Hemolytic Anemia

Hemolytic anemia is a blood disorder that occurs when your red blood cells are destroyed faster than they can be replaced.

Red blood cells develop in the bone marrow, which is the sponge-like tissue inside your bones. Your body normally destroys old or faulty red blood cells in the spleen or other parts of your body through a process called hemolysis. Hemolytic anemia occurs when you have a low number of red blood cells due to too much hemolysis in the body.

There are many types of hemolytic anemia, which doctors diagnose based on the underlying cause of your anemia. Certain conditions can cause hemolysis to happen too fast or too often. Conditions that may lead to hemolytic anemia include inherited blood disorders such as sickle cell disease or thalassemia, autoimmune disorders, bone marrow failure, or infections. Some medicines or side effects to blood transfusions may cause hemolytic anemia.

Hemolytic anemia can develop suddenly or slowly, and it can be mild or severe. signs and symptoms may include fatigue, dizziness, heart palpitations, pale skin, headache, confusion, jaundice, and a spleen or liver that is larger than normal. Severe hemolytic anemia can cause chills, fever, pain in the back and abdomen, or shock. Severe hemolytic anemia that is not treated or controlled can lead to serious complications, such as irregular heart rhythms called arrhythmias; cardiomyopathy, in which the heart grows larger than normal; or heart failure.

To diagnose hemolytic anemia, your doctor will do a physical exam and order blood tests. Additional tests may include a urine test, a bone marrow test, or genetics tests. People who are diagnosed with mild hemolytic anemia may not need treatment at all. For others, hemolytic anemia can often be treated or controlled. Treatments may include lifestyle changes, medicines, blood transfusions, blood and bone marrow transplants, or surgery to remove the spleen. If your hemolytic anemia is caused by medicines or another health condition, your doctor may change your treatment to control or stop the hemolytic anemia.

Visit Hemolytic Anemia for more information about this topic.

Research for Your Health

The NHLBI is part of the U.S. Department of Health and Human Services’ National Institutes of Health (NIH)—the Nation’s biomedical research agency that makes important scientific discovery to improve health and save lives. We are committed to advancing science and translating discoveries into clinical practice to promote the prevention and treatment of heart, lung, blood, and sleep disorders including hemolytic anemia. Learn about the current and future NHLBI efforts to improve health through research and scientific discovery.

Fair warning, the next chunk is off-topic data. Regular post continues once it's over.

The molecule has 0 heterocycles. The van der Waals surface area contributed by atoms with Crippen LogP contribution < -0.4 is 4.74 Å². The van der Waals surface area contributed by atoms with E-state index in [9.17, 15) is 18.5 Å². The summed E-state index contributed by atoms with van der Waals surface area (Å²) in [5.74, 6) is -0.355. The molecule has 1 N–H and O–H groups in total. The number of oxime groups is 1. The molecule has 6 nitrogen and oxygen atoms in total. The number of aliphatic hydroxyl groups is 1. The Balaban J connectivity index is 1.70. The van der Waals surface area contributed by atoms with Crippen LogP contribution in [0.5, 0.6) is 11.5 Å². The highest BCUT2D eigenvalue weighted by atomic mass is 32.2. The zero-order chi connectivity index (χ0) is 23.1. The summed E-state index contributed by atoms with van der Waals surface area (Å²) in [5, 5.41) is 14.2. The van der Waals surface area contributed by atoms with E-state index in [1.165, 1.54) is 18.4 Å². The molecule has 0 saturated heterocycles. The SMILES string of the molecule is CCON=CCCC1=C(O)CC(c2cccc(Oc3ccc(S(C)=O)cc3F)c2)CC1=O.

Improving health with current research
- Hemolytic Anemia

Learn about the following ways the NHLBI continues to translate current research into improved health for people who have hemolytic anemia. Research on this topic is part of the NHLBI’s broader commitment to advancing blood disorders and blood safety through scientific discovery.

  • Program Helps Protect Blood Transfusion Recipients. The NHLBI’s Recipient Epidemiology and Donor Evaluation Study (REDS) program began in 1989 to protect the Nation’s blood supply and improve the benefits and reduce the risks of transfusions. Now in its third phase, called REDS-III, the program supports research in the United States and around the world.
  • Providing Access to NHLBI Biologic Specimens and Data. The Biologic Specimen and Data Repository Information Coordinating Center (BioLINCC) centralizes and integrates biospecimens and clinical data that were once stored in separate repositories. Researchers can find and request available resources on BioLINCC’s secure website, which maximizes the value of these resources and advances heart, lung, blood, and sleep research.
  • New Treatments for Hemolytic Anemia. NHLBI-sponsored clinical trials showed that eculizumab is an effective treatment for a rare and life-threatening type of hemolytic anemia called paroxysmal nocturnal hemoglobinuria (PNH). Eculizumab can reduce or stop the need for blood transfusions. NHLBI research helped eculizumab become the standard treatment for PNH.
  • Supporting Safe Manufacturing of Cell-Based Therapies. The NHLBI’s Production Assistance for Cellular Therapies (PACT) program supports translational research on cellular and genetic therapies by increasing the capacity to manufacture cell products that follow current Good Manufacturing Practices (cGMP) regulations. The PACT program aims to increase the supply and safety of genetically modified cells available for people who have blood disorders such as hemolytic anemia.
  • Accelerating Cures for All People Who Have Sickle Cell Disease. Our Cure Sickle Cell Initiative is a NHLBI-led collaborative research effort to develop genetic therapies for patients who have sickle cell disease. The goal is to have these genetic therapies ready to safely use in clinical research within 5 to 10 years. This patient-focused Initiative will bring together researchers, private sector researchers, patients, providers, advocacy groups, and others as it supports research, education, and community engagement activities.